Zach Hangauer entered our radar when we stumbled upon his latest digital creation: http://howtoreleasearecord.com/. This is by far one of the most useful websites we ever saw: a single long page with every practical information and instruction needed to release records digitally as well as physically (including LPs and cassettes). Do check it out yourself and you will see the wealth of practical wisdom packed on a single web page! You can see how everything works and how much it all costs, so you can see what fits your pockets: audio specs, mastering, publishing, distribution, PR (EPK, publicity, radio play, SEO, social media…).
We recently had a virtual chat with Zach, who kindly accepted to answer a few questions about his music career and this specific project.
Hi Zach, could you tell us about your story first?
I was waiting tables in Los Angeles when my friends from the band the Anniversary broke up. Justin from the Anniversary, who was living in Lawrence, Kansas, started sending me solo demos that were blowing my mind. He was disillusioned with his music biz experience and wanted to release things unconventionally. I looked around at all my unfinished screenplays and decided: “I’m going to head home to Kansas and help get this music out.” So that’s what I did. We started the label Range Life Records in 2005 and released Justin’s solo debut as White Flight in 2006/2007. I’ve been running the label ever since.
What was the “big why” that led you to create this site?
It was a convergence of two things. The first is that I found myself giving out advice on a regular basis to people/friends/former colleagues who were attempting to release music on their own. The value of having a record label seemed to have plummeted, while the value of my knowledge was on the rise. The second factor is that I was having a career crisis and decided I wanted to learn to code, so I took a front-end web development class here in San Francisco. Our primary project for class was to build a website. The only concept I ever even considered was a website devoted to helping people release music.
What is the feedback from users?
It’s been really positive. I get a sense that the thoroughness of the information on the site is overwhelming, more than anything. Like people didn’t realise how much there was to consider. But I like to think of it as kind of a “Choose Your Own Adventure”. If you decide to go one route and not the other, there is a flow for how to do that. If the next time you take a different route, there is a flow for that too.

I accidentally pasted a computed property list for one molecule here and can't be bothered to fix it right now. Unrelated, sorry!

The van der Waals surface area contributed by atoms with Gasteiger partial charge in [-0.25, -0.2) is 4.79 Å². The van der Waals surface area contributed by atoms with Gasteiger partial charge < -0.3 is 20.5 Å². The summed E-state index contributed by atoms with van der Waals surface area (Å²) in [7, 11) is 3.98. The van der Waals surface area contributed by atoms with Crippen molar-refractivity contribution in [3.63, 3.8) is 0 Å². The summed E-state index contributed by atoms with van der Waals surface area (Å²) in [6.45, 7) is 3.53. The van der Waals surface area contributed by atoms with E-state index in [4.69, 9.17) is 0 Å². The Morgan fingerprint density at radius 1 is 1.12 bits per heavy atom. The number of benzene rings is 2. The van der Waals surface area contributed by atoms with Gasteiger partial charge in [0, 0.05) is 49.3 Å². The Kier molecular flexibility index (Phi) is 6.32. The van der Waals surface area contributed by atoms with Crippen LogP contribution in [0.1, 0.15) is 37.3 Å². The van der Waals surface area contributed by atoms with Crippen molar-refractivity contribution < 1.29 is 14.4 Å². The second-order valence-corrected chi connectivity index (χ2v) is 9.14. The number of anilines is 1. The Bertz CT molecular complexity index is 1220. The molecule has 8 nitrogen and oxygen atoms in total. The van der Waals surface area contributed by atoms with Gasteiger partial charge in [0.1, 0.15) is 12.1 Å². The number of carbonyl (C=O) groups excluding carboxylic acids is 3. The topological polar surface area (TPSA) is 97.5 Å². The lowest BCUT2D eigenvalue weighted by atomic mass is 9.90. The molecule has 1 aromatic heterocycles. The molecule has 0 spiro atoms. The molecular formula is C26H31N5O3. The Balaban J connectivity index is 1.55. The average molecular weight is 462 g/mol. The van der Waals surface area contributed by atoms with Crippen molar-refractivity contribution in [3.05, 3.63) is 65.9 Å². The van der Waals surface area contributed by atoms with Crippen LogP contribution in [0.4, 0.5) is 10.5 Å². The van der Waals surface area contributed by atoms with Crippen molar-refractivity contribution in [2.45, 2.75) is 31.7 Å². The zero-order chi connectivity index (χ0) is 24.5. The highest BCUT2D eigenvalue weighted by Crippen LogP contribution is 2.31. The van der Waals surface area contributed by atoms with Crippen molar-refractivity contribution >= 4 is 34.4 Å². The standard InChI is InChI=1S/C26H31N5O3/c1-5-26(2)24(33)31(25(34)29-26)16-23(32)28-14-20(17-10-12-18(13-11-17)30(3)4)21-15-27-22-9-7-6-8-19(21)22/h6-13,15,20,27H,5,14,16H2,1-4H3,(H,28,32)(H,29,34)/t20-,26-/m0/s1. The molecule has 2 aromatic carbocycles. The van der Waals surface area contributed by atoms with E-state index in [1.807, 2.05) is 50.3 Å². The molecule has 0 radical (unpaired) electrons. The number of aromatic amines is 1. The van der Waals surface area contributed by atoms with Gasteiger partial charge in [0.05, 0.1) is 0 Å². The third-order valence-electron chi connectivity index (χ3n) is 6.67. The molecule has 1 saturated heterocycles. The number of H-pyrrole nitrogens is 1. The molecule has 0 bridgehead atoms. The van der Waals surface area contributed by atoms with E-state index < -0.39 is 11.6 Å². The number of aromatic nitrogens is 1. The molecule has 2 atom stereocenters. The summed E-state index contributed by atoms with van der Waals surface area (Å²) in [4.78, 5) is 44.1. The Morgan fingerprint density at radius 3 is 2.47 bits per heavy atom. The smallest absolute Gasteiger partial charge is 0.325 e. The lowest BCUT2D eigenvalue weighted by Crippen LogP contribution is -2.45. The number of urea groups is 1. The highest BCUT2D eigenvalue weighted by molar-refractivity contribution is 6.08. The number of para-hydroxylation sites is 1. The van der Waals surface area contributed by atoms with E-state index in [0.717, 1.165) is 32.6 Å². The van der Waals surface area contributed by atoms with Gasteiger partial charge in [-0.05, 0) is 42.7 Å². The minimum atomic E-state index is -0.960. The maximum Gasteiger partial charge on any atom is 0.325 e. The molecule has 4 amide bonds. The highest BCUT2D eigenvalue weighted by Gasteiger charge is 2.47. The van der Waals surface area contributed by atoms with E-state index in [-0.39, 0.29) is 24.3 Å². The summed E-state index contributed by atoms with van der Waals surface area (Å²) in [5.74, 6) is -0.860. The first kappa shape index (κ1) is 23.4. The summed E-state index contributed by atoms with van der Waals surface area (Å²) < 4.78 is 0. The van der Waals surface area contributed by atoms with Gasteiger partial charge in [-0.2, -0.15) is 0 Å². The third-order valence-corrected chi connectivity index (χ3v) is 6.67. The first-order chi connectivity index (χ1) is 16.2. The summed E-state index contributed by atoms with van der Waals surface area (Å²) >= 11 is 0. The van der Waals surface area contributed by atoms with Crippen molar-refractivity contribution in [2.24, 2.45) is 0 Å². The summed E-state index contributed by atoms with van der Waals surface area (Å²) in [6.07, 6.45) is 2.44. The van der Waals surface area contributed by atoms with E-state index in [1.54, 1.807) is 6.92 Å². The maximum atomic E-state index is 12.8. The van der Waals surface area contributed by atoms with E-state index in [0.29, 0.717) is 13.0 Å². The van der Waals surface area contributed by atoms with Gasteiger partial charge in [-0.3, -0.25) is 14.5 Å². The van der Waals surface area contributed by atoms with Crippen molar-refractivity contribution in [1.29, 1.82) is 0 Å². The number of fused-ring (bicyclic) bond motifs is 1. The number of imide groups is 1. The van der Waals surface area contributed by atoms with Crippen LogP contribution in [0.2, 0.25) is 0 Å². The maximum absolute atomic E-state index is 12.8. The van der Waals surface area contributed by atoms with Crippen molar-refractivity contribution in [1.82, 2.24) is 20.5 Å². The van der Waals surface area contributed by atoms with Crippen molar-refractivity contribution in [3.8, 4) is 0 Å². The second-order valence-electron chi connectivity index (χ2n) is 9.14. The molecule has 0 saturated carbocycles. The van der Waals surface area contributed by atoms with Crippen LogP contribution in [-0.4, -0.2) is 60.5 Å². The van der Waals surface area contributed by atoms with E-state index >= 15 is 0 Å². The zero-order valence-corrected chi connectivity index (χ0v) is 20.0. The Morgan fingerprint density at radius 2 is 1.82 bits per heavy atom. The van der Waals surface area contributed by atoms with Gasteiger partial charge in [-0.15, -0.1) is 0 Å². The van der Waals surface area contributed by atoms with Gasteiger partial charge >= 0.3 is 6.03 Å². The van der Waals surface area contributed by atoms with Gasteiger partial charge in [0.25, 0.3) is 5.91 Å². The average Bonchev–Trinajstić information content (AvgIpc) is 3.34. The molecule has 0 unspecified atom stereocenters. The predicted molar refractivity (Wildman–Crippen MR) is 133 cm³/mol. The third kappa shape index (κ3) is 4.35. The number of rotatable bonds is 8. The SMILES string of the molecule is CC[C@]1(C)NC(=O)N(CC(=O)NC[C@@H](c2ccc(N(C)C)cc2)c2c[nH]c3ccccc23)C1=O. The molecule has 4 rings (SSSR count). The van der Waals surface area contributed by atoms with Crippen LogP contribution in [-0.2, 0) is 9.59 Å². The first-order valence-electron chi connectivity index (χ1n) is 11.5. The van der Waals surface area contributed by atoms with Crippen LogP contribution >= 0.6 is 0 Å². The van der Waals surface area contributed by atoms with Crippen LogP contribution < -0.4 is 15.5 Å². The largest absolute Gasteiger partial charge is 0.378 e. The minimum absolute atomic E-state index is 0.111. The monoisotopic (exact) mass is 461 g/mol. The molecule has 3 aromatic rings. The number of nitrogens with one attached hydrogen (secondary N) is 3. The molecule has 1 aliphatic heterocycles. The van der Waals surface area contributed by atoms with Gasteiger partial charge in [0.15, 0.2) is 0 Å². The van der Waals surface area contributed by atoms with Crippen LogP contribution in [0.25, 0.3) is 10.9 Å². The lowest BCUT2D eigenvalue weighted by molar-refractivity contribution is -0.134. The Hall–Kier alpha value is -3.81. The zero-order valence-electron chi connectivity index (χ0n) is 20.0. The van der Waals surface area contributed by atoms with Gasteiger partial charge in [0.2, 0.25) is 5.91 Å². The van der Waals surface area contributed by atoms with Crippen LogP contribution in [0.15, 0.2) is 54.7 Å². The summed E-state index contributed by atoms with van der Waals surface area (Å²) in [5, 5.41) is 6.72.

What are your next steps in your musical journey?
It’s been years now since I was involved in the actual creating and producing of an album — I hope there will be opportunities to collaborate with artists again in the future — it comes really naturally to me and I think I have a really positive impact. Other than that, I’ve been preoccupied for years with the challenge of how to evolve the online music listening experience. In my mind, it’s a matter of remodelling it — almost starting from scratch and really considering all the web-based tools at our disposal. I have various design prototypes but have had trouble really connecting with the right technical people. That would be a journey: finding a few people with complimentary skill sets to experimentally redefine the online music experience 😉
Before we part: based on your experience in the music industry, what would be the three key things you’d suggest dedicated musicians to focus on?
1) Making the songs the best they can be. I always think of it as two skills: creating and editing. So many musicians excel at creating and once they’ve got something, they throw a force field around it. My advice is to be as fearless about editing as one is about creating. Find someone whose taste you trust and ask for their honest feedback. Say “It’s still a work in progress. I just want to make it the best it can be. What do you think?” Always challenge yourself to make the songs better.
2) Be discoverable. The primary way people will find your music these days is either by searching for you or linking to you online. If someone tells me about your band and I google your band, what do I see? Ideally the first page of results would include your website and your various music platform and social media outlets – Bandcamp, Soundcloud, YouTube, Spotify, Facebook, Twitter. If you’re on all these things and they are not showing up prominently in searches, please check out the SEO & Social Media section of howtoreleasearecord.com
3) DIY. The great thing about the current music industry is that the artist doesn’t need anyone else but themselves to make it happen. Yes, it takes work. And to really make it anywhere it takes ambition, discipline and a huge amount of luck. But you don’t need a record label. You don’t need a Manager. You don’t need a Publicist or a Radio Agent or a Licensing Agent or a Booking Agent. You don’t need a Distribution deal. You don’t need to perform for a room full of suits to get the green light. No one knows where the next great band is going to come from. It could just as easily be from a small-town bedroom or a suburban basement as from Brooklyn or L.A. If music is your life and you’re always trying to get better and you are truth-seeking about the effect your music has on others, you’ll find your niche. And, of course, that’s when the industry will come knocking 😉